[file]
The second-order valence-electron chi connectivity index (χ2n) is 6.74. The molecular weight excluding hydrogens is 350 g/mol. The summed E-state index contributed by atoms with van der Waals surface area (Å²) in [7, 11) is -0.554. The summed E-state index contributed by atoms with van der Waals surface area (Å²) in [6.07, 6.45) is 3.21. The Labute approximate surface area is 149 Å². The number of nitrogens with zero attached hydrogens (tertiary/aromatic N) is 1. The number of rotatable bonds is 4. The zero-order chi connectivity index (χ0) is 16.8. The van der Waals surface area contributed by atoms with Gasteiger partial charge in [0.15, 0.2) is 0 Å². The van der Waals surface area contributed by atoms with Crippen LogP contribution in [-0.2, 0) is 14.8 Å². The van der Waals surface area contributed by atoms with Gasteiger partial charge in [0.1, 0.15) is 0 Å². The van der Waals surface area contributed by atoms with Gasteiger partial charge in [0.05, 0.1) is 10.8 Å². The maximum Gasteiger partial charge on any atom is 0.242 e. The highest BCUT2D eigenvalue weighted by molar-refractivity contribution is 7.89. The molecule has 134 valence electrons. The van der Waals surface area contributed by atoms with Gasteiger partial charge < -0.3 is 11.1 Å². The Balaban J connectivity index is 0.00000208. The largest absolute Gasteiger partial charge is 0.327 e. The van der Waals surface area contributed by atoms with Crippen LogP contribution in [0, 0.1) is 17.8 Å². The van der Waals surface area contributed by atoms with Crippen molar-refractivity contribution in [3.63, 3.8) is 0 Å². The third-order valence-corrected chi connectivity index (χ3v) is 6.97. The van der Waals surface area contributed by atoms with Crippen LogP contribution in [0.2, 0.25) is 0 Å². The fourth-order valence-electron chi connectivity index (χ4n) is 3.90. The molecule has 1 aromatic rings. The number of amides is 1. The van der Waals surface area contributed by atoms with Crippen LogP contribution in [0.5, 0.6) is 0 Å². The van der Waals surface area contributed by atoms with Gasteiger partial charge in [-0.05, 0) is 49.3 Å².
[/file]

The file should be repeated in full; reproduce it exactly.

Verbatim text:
The second-order valence-electron chi connectivity index (χ2n) is 6.74. The molecular weight excluding hydrogens is 350 g/mol. The summed E-state index contributed by atoms with van der Waals surface area (Å²) in [7, 11) is -0.554. The summed E-state index contributed by atoms with van der Waals surface area (Å²) in [6.07, 6.45) is 3.21. The Labute approximate surface area is 149 Å². The number of nitrogens with zero attached hydrogens (tertiary/aromatic N) is 1. The number of rotatable bonds is 4. The zero-order chi connectivity index (χ0) is 16.8. The van der Waals surface area contributed by atoms with Gasteiger partial charge in [0.15, 0.2) is 0 Å². The van der Waals surface area contributed by atoms with Crippen LogP contribution in [-0.2, 0) is 14.8 Å². The van der Waals surface area contributed by atoms with Gasteiger partial charge in [0.1, 0.15) is 0 Å². The van der Waals surface area contributed by atoms with Gasteiger partial charge in [0.05, 0.1) is 10.8 Å². The maximum Gasteiger partial charge on any atom is 0.242 e. The highest BCUT2D eigenvalue weighted by molar-refractivity contribution is 7.89. The molecule has 134 valence electrons. The van der Waals surface area contributed by atoms with Gasteiger partial charge < -0.3 is 11.1 Å². The Balaban J connectivity index is 0.00000208. The largest absolute Gasteiger partial charge is 0.327 e. The van der Waals surface area contributed by atoms with Crippen LogP contribution in [0, 0.1) is 17.8 Å². The van der Waals surface area contributed by atoms with Crippen molar-refractivity contribution in [3.63, 3.8) is 0 Å². The third-order valence-corrected chi connectivity index (χ3v) is 6.97. The van der Waals surface area contributed by atoms with Crippen LogP contribution in [0.2, 0.25) is 0 Å². The fourth-order valence-electron chi connectivity index (χ4n) is 3.90. The molecule has 1 aromatic rings. The number of amides is 1. The van der Waals surface area contributed by atoms with Crippen LogP contribution in [0.5, 0.6) is 0 Å². The van der Waals surface area contributed by atoms with Gasteiger partial charge in [-0.05, 0) is 49.3 Å².